They made baseball cards by the millions twenty years ago. That’s the bad news.
The good news is…their biggest fans have grown up.
No one realized what was happening at the time, of course.
Baseball cards were not just out of the closet as viable collectibles for kids–and adults. They were hot.
Sports card stores were opening every day. Big league teams gave away sets. Collectors spent hours in line to get their hands on “limited edition” sets passed out at the National Sports Collectors Convention. Cases upon cases moved out the door via mail order and at mall shows.
The late 1980s baseball cards and early 90s were the “boom” of the modern industry from a sales perspective. There were new players in the industry, like Upper Deck and Score. New players on the field like Ken Griffey Jr. and Frank Thomas. It was a great time to be a dealer.
And then the bottom dropped out.
Anyone who has ever been stuck with a case or ten of 1990 Fleer knows that all too well. The speculators left. The shops closed. We found out just how many had been produced when we saw them at dollar stores.
There are still plenty of them out there. “Junk wax” is what some call those boxes of 1986 to 1990-something cards. There are companies who actually make a living by buying cases and pallets of wax and singles for about ten to twenty cents per one hundred cards–if you’re lucky. But if you don’t have tens of thousands of those cards laying around, you’re probably out of luck.
For small-time dealers and collectors with some of that generally unpopular and overproduced stuff, all hope is not lost though. Being creative is the key.
Many of the kids who grew up chasing those early 1990s cards are now in their late 20s and early 30s. They have disposable income and they’re just now discovering those boxes and albums they put away when they hit 13. Sometimes it ignites a spark. They might not become full-fledged collectors but like anyone else with a soft spot for childhood nostalgia, they do want to finish their sets or buy a box or two to recapture it. They’re out there. You just have to find them.
If you’re serious about moving some of that “unsellable” inventory, you’ll need to wax nostalgic about it yourself.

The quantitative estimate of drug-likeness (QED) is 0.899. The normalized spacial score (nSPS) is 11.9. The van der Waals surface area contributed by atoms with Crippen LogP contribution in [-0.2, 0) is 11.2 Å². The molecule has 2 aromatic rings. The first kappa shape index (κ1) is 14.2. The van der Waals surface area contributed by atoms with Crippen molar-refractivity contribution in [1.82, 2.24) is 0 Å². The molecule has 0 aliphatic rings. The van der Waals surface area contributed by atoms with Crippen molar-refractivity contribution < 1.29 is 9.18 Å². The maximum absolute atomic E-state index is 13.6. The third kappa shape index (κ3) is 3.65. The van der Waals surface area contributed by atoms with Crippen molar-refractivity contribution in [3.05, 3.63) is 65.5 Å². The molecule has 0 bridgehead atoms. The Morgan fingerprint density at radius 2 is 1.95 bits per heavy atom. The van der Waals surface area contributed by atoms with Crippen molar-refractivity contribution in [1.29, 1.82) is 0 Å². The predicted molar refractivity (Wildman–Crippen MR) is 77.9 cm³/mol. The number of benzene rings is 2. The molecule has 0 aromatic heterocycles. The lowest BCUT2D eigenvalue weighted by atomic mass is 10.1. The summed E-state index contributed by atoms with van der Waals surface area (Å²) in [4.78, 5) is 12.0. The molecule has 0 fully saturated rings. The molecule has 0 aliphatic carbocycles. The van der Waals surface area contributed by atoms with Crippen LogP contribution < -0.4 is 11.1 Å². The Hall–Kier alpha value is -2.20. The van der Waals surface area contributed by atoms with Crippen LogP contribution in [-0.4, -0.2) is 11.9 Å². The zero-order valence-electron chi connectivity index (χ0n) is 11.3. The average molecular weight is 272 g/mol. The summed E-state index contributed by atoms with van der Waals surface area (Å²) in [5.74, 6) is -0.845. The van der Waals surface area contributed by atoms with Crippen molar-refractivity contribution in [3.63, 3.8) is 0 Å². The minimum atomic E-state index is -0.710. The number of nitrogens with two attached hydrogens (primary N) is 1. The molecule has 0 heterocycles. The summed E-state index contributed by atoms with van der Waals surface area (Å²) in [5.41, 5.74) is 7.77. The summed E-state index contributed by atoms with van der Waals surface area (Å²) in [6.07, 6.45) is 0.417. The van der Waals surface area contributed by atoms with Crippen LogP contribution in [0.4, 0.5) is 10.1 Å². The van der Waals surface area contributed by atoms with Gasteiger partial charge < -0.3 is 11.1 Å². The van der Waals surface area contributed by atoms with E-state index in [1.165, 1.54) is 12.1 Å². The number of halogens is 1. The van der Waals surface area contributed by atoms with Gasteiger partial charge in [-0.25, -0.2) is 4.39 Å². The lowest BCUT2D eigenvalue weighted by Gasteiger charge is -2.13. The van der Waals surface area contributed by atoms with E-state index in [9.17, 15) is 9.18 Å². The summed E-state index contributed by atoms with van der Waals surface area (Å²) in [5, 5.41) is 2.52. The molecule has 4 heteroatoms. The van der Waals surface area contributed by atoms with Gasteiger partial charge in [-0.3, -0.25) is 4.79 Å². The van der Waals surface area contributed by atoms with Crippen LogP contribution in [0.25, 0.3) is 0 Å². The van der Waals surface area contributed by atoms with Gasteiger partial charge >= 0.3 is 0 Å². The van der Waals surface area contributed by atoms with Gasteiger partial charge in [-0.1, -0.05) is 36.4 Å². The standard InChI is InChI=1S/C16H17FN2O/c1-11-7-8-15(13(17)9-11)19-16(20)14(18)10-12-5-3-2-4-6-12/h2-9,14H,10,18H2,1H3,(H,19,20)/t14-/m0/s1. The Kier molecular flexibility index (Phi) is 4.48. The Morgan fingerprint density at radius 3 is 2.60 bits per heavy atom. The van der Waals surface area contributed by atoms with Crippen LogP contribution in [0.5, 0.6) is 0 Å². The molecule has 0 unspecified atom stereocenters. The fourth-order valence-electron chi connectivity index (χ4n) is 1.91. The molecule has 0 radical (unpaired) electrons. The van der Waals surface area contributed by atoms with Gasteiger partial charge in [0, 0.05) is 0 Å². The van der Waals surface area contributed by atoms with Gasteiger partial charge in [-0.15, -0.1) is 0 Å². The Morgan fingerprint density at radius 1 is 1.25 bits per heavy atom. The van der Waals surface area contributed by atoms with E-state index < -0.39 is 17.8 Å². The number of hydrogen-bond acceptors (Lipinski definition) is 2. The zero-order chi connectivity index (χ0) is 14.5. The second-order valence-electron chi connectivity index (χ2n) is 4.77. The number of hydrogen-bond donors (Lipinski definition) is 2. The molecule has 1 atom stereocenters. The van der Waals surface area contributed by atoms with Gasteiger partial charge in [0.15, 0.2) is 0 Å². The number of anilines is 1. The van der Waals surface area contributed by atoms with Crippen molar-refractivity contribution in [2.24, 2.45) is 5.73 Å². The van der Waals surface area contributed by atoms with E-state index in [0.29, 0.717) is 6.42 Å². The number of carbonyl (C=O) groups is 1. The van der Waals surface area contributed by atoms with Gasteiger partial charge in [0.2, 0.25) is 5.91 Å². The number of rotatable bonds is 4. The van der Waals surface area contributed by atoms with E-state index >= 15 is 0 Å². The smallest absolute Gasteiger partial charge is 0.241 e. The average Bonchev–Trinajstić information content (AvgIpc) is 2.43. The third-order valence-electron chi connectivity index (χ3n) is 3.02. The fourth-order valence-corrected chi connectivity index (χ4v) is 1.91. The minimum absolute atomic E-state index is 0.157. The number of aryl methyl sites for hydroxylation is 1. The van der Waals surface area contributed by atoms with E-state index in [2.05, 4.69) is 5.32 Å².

- Start a blog–an ode to the pre-steroid days when Griffey really was the “Kid”. Write about the players. Your own card show experiences back in the day. Write about the quirky cards in some of those sets (remember the 1984 Fleer Glen Hubbard ‘snake’ card?) Use the blog to drive traffic to your eBay sales or offer up contact information. In fact, eBay offers the opportunity to create your own blog in the “My World” section. They do get read and it’s not that hard. Link to every card or product you write about if possible. Ben Henry, who wrote “The Baseball Card Blog” for a couple of years is no longer writing, but his style and commitment helped build an audience. He found those much-maligned cards had quite a following.
- Try local auctions. Some sharp dealers began taking their cheap wax to those regular weekly auctions you can find in just about every town or city in America. Bidders are desperate for something new, something they can sell at a flea market or in their second hand shop. If they’re not selling at eBay or in your shop, $3 per box is better than nothing, right?
- Go the garage sale route. Advertise “Baseball Card Sale” in the paper. If you have enough inventory, you can hold a ‘card show’ in your garage. Be prepared to wheel and deal. Sell monster boxes full of leftovers for $10. Wax and sets for $6. Make sure you spread the word in every local shopping paper, your local newspaper and anywhere else that will allow you free publicity.
- Social networking. Get involved with Facebook, Twitter, YouTube and other social networking or social bookmarking sites. Join groups. Find those who have a soft spot for the 80s and 90s and without being totally spammish, let everyone know you’ve got those cards they remember from childhood.
You can buy some boxes and sets on eBay for less than $1 plus shipping. Chances are the late 80s and 90s sports cards will never be worth much, but that’s not always a bad thing. Cheap is sometimes easier to sell. And not everyone buys with an eye on future value. Corner the market on memories and you’ll at least be a step ahead of the people who just let their ‘junk’ collect dust.